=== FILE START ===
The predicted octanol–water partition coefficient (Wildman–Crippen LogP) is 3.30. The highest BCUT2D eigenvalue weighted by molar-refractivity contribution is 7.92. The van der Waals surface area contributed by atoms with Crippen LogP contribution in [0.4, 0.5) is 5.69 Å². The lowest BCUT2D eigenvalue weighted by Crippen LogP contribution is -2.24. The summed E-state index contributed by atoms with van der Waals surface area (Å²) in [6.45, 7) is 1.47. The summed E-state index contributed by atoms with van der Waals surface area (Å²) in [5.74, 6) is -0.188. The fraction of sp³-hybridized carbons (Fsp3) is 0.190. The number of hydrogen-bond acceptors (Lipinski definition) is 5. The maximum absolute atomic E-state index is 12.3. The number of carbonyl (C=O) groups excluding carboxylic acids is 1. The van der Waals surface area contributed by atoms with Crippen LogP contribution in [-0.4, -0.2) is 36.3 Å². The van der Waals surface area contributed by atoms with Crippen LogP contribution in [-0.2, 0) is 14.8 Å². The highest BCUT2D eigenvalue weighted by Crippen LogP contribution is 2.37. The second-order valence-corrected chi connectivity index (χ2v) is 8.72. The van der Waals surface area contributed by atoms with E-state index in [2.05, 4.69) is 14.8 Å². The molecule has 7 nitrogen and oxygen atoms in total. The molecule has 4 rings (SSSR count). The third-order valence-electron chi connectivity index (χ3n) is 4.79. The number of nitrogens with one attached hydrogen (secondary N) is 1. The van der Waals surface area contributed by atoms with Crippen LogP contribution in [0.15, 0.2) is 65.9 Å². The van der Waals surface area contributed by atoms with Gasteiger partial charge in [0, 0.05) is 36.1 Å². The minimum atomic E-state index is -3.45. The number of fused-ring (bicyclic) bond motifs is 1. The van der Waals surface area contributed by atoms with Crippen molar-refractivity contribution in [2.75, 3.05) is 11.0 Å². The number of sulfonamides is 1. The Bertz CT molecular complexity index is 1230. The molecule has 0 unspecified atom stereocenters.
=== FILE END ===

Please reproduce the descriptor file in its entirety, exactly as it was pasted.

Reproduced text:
The predicted octanol–water partition coefficient (Wildman–Crippen LogP) is 3.30. The highest BCUT2D eigenvalue weighted by molar-refractivity contribution is 7.92. The van der Waals surface area contributed by atoms with Crippen LogP contribution in [0.4, 0.5) is 5.69 Å². The lowest BCUT2D eigenvalue weighted by Crippen LogP contribution is -2.24. The summed E-state index contributed by atoms with van der Waals surface area (Å²) in [6.45, 7) is 1.47. The summed E-state index contributed by atoms with van der Waals surface area (Å²) in [5.74, 6) is -0.188. The fraction of sp³-hybridized carbons (Fsp3) is 0.190. The number of hydrogen-bond acceptors (Lipinski definition) is 5. The maximum absolute atomic E-state index is 12.3. The number of carbonyl (C=O) groups excluding carboxylic acids is 1. The van der Waals surface area contributed by atoms with Crippen LogP contribution in [-0.4, -0.2) is 36.3 Å². The van der Waals surface area contributed by atoms with Crippen LogP contribution in [-0.2, 0) is 14.8 Å². The highest BCUT2D eigenvalue weighted by Crippen LogP contribution is 2.37. The second-order valence-corrected chi connectivity index (χ2v) is 8.72. The van der Waals surface area contributed by atoms with E-state index in [2.05, 4.69) is 14.8 Å². The molecule has 7 nitrogen and oxygen atoms in total. The molecule has 4 rings (SSSR count). The third-order valence-electron chi connectivity index (χ3n) is 4.79. The number of nitrogens with one attached hydrogen (secondary N) is 1. The van der Waals surface area contributed by atoms with Crippen LogP contribution in [0.15, 0.2) is 65.9 Å². The van der Waals surface area contributed by atoms with Gasteiger partial charge in [0, 0.05) is 36.1 Å². The minimum atomic E-state index is -3.45. The number of fused-ring (bicyclic) bond motifs is 1. The van der Waals surface area contributed by atoms with Crippen molar-refractivity contribution in [2.75, 3.05) is 11.0 Å². The number of sulfonamides is 1. The Bertz CT molecular complexity index is 1230. The molecule has 0 unspecified atom stereocenters.